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Calls For Recognition Of More Tribes Can Only Get Louder

On Saturday government announced to the Baweyi in Ngamiland that they are now an independent recognised tribe. That announcement will see the newest recognised tribe, only the eighth, begin to enjoy the privileges that come with it.

They include appointment of a paramount chief or tribal authority, who will not only be salaried, but will also have a structure of senior chiefs, court bailiffs, clerks,  as well as the power to appoint village chiefs in all their varying levels of authority and seniority.

As an independent tribe they will have their headquarters, like the rest of the eight major tribes. They will also  expect to have their District Council, all major tribes in Botswana have a district council named after them that serves their geographical and tribal interest.

The Baweyi can also start looking forward to enjoying the many privileges that include tribal land with its own land-board authority, like the rest of the eight tribes.

Congratulations are in order for the newest tribe, the first to be recognised by a postcolonial government since all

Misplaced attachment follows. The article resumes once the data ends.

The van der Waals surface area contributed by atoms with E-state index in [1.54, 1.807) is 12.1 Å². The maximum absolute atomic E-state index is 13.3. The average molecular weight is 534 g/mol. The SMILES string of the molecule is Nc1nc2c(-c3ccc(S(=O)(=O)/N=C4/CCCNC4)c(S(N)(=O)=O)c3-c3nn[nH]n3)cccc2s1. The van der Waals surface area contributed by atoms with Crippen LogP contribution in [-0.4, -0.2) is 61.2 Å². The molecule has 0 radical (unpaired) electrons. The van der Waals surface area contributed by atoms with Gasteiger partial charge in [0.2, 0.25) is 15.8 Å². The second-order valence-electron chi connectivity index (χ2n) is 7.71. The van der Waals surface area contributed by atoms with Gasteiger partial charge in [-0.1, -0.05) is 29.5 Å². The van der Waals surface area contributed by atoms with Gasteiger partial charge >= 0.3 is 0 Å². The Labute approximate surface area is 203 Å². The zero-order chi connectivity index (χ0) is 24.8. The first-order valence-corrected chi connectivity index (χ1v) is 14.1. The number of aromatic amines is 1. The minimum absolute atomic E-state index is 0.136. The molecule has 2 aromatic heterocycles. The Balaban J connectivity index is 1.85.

the existing eight major tribes’ existence predate the Republic.

While the pecks and benefits that come with this type of privilege are no doubt salivating, questions need to be asked, is Botswana moving towards a tribally neutral society or a tribalistic society now?

The appointment of the newest constitutionally recognised tribe comes at a time when calls for removal of certain sections of the constitution that have created minority and majority tribes, have failed.

Interestingly though is the fact that the newly crowned Baweyi tribe, has not been the only tribe in Botswana crying for hegemony.

On reflection, this decision, of a government appearing to discriminately recognise only one of the more than 30 tribes, could in fact fuel sparks of tribalism among those tribes that  feel their calls for recognition are not being taken seriously.




Flogging a dead horse

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